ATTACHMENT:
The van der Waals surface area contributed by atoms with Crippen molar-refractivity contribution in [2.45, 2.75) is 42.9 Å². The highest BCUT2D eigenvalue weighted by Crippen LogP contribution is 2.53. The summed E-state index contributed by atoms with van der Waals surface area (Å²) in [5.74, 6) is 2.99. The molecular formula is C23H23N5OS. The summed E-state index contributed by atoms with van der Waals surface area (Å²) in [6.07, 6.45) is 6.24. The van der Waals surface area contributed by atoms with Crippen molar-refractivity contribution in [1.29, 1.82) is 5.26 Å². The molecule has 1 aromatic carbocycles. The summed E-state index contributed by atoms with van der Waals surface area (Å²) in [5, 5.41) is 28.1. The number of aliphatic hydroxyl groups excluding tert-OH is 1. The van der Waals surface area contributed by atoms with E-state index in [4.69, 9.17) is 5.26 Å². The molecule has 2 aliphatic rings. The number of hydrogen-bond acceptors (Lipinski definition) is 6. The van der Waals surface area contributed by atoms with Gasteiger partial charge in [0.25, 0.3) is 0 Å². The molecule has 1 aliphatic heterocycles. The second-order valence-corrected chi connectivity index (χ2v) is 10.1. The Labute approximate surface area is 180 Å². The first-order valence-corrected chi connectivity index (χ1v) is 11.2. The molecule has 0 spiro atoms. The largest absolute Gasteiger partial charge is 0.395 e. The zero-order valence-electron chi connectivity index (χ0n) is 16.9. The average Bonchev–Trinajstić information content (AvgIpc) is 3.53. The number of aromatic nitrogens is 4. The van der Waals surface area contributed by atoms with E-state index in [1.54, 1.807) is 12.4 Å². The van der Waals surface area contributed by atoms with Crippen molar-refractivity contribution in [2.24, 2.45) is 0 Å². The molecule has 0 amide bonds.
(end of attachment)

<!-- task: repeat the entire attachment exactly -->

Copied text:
The van der Waals surface area contributed by atoms with Crippen molar-refractivity contribution in [2.45, 2.75) is 42.9 Å². The highest BCUT2D eigenvalue weighted by Crippen LogP contribution is 2.53. The summed E-state index contributed by atoms with van der Waals surface area (Å²) in [5.74, 6) is 2.99. The molecular formula is C23H23N5OS. The summed E-state index contributed by atoms with van der Waals surface area (Å²) in [6.07, 6.45) is 6.24. The van der Waals surface area contributed by atoms with Crippen molar-refractivity contribution in [1.29, 1.82) is 5.26 Å². The molecule has 1 aromatic carbocycles. The summed E-state index contributed by atoms with van der Waals surface area (Å²) in [5, 5.41) is 28.1. The number of aliphatic hydroxyl groups excluding tert-OH is 1. The van der Waals surface area contributed by atoms with E-state index in [4.69, 9.17) is 5.26 Å². The molecule has 2 aliphatic rings. The number of hydrogen-bond acceptors (Lipinski definition) is 6. The van der Waals surface area contributed by atoms with Gasteiger partial charge in [0.25, 0.3) is 0 Å². The molecule has 1 aliphatic heterocycles. The second-order valence-corrected chi connectivity index (χ2v) is 10.1. The Labute approximate surface area is 180 Å². The first-order valence-corrected chi connectivity index (χ1v) is 11.2. The molecule has 0 spiro atoms. The largest absolute Gasteiger partial charge is 0.395 e. The zero-order valence-electron chi connectivity index (χ0n) is 16.9. The average Bonchev–Trinajstić information content (AvgIpc) is 3.53. The number of aromatic nitrogens is 4. The van der Waals surface area contributed by atoms with E-state index in [1.54, 1.807) is 12.4 Å². The van der Waals surface area contributed by atoms with Crippen molar-refractivity contribution in [2.24, 2.45) is 0 Å². The molecule has 0 amide bonds.